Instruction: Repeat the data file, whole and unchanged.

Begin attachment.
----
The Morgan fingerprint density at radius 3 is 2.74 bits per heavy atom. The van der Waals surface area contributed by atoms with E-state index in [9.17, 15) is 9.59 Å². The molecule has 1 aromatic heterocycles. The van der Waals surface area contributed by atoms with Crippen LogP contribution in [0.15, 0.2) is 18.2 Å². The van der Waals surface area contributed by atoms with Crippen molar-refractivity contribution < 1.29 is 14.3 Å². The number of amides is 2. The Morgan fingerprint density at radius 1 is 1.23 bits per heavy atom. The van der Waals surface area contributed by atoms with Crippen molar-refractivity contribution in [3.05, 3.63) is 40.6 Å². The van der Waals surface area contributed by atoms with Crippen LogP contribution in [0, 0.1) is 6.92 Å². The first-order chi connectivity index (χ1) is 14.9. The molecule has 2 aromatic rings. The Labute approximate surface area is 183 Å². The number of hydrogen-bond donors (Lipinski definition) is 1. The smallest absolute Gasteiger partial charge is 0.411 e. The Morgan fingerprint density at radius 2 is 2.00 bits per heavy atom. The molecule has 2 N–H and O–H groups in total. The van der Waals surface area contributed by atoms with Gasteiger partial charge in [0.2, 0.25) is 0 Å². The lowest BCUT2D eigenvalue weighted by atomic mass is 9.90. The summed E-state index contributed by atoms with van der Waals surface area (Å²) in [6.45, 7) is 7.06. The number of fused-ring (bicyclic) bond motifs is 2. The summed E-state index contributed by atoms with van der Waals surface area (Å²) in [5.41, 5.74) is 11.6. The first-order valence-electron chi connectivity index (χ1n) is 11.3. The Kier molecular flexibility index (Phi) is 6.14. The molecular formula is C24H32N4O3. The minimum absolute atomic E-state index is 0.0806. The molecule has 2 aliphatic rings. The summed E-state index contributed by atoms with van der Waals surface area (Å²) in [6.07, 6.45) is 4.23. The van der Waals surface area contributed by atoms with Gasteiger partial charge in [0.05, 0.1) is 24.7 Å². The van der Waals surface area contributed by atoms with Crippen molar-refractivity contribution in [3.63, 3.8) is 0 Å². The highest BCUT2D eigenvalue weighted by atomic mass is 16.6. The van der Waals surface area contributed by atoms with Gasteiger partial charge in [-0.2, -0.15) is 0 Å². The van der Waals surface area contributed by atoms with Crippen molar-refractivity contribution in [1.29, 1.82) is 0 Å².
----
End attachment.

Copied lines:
The Morgan fingerprint density at radius 3 is 2.74 bits per heavy atom. The van der Waals surface area contributed by atoms with E-state index in [9.17, 15) is 9.59 Å². The molecule has 1 aromatic heterocycles. The van der Waals surface area contributed by atoms with Crippen LogP contribution in [0.15, 0.2) is 18.2 Å². The van der Waals surface area contributed by atoms with Crippen molar-refractivity contribution < 1.29 is 14.3 Å². The number of amides is 2. The Morgan fingerprint density at radius 1 is 1.23 bits per heavy atom. The van der Waals surface area contributed by atoms with Crippen molar-refractivity contribution in [3.05, 3.63) is 40.6 Å². The van der Waals surface area contributed by atoms with Crippen LogP contribution in [0, 0.1) is 6.92 Å². The first-order chi connectivity index (χ1) is 14.9. The molecule has 2 aromatic rings. The Labute approximate surface area is 183 Å². The number of hydrogen-bond donors (Lipinski definition) is 1. The smallest absolute Gasteiger partial charge is 0.411 e. The Morgan fingerprint density at radius 2 is 2.00 bits per heavy atom. The molecule has 2 N–H and O–H groups in total. The van der Waals surface area contributed by atoms with Gasteiger partial charge in [0.2, 0.25) is 0 Å². The lowest BCUT2D eigenvalue weighted by atomic mass is 9.90. The summed E-state index contributed by atoms with van der Waals surface area (Å²) in [6.45, 7) is 7.06. The number of fused-ring (bicyclic) bond motifs is 2. The summed E-state index contributed by atoms with van der Waals surface area (Å²) in [5.41, 5.74) is 11.6. The first-order valence-electron chi connectivity index (χ1n) is 11.3. The Kier molecular flexibility index (Phi) is 6.14. The molecular formula is C24H32N4O3. The minimum absolute atomic E-state index is 0.0806. The molecule has 2 aliphatic rings. The summed E-state index contributed by atoms with van der Waals surface area (Å²) in [6.07, 6.45) is 4.23. The van der Waals surface area contributed by atoms with Gasteiger partial charge in [0.05, 0.1) is 24.7 Å². The van der Waals surface area contributed by atoms with Crippen molar-refractivity contribution in [3.63, 3.8) is 0 Å². The highest BCUT2D eigenvalue weighted by atomic mass is 16.6. The van der Waals surface area contributed by atoms with Gasteiger partial charge in [-0.2, -0.15) is 0 Å². The van der Waals surface area contributed by atoms with Crippen molar-refractivity contribution in [1.29, 1.82) is 0 Å².